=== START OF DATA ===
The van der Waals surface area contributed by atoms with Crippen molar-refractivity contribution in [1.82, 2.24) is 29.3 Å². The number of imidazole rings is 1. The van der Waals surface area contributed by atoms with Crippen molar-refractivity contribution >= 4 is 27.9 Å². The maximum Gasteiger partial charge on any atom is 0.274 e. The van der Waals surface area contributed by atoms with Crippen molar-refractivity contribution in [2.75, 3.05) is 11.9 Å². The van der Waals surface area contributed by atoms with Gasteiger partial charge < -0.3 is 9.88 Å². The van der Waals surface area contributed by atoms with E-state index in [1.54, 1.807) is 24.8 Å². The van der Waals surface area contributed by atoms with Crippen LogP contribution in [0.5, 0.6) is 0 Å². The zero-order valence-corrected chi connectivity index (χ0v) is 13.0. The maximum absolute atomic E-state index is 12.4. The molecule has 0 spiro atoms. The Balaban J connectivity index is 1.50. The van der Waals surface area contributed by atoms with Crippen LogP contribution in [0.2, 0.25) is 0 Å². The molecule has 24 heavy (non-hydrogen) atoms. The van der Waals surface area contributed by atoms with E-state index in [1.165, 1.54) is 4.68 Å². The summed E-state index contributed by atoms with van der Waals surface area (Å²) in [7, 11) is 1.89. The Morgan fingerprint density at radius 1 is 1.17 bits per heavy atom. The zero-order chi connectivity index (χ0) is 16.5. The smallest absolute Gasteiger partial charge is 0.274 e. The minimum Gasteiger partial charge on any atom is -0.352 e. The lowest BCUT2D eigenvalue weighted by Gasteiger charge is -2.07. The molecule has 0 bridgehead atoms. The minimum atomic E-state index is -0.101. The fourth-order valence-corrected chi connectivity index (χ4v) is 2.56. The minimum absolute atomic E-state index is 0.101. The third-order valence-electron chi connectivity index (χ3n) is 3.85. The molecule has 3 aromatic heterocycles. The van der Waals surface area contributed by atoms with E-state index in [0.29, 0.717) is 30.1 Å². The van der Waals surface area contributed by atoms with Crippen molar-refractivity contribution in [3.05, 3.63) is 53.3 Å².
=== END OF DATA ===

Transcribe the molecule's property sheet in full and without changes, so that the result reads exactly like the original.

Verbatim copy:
The van der Waals surface area contributed by atoms with Crippen molar-refractivity contribution in [1.82, 2.24) is 29.3 Å². The number of imidazole rings is 1. The van der Waals surface area contributed by atoms with Crippen molar-refractivity contribution >= 4 is 27.9 Å². The maximum Gasteiger partial charge on any atom is 0.274 e. The van der Waals surface area contributed by atoms with Crippen molar-refractivity contribution in [2.75, 3.05) is 11.9 Å². The van der Waals surface area contributed by atoms with Gasteiger partial charge < -0.3 is 9.88 Å². The van der Waals surface area contributed by atoms with E-state index in [1.54, 1.807) is 24.8 Å². The van der Waals surface area contributed by atoms with Crippen LogP contribution in [0.5, 0.6) is 0 Å². The zero-order valence-corrected chi connectivity index (χ0v) is 13.0. The maximum absolute atomic E-state index is 12.4. The molecule has 0 spiro atoms. The Balaban J connectivity index is 1.50. The van der Waals surface area contributed by atoms with Crippen LogP contribution in [0.2, 0.25) is 0 Å². The molecule has 24 heavy (non-hydrogen) atoms. The van der Waals surface area contributed by atoms with E-state index in [1.165, 1.54) is 4.68 Å². The summed E-state index contributed by atoms with van der Waals surface area (Å²) in [7, 11) is 1.89. The Morgan fingerprint density at radius 1 is 1.17 bits per heavy atom. The zero-order chi connectivity index (χ0) is 16.5. The smallest absolute Gasteiger partial charge is 0.274 e. The minimum Gasteiger partial charge on any atom is -0.352 e. The lowest BCUT2D eigenvalue weighted by Gasteiger charge is -2.07. The molecule has 0 bridgehead atoms. The minimum atomic E-state index is -0.101. The fourth-order valence-corrected chi connectivity index (χ4v) is 2.56. The minimum absolute atomic E-state index is 0.101. The third-order valence-electron chi connectivity index (χ3n) is 3.85. The molecule has 3 aromatic heterocycles. The van der Waals surface area contributed by atoms with E-state index in [0.29, 0.717) is 30.1 Å². The van der Waals surface area contributed by atoms with Crippen molar-refractivity contribution in [3.05, 3.63) is 53.3 Å².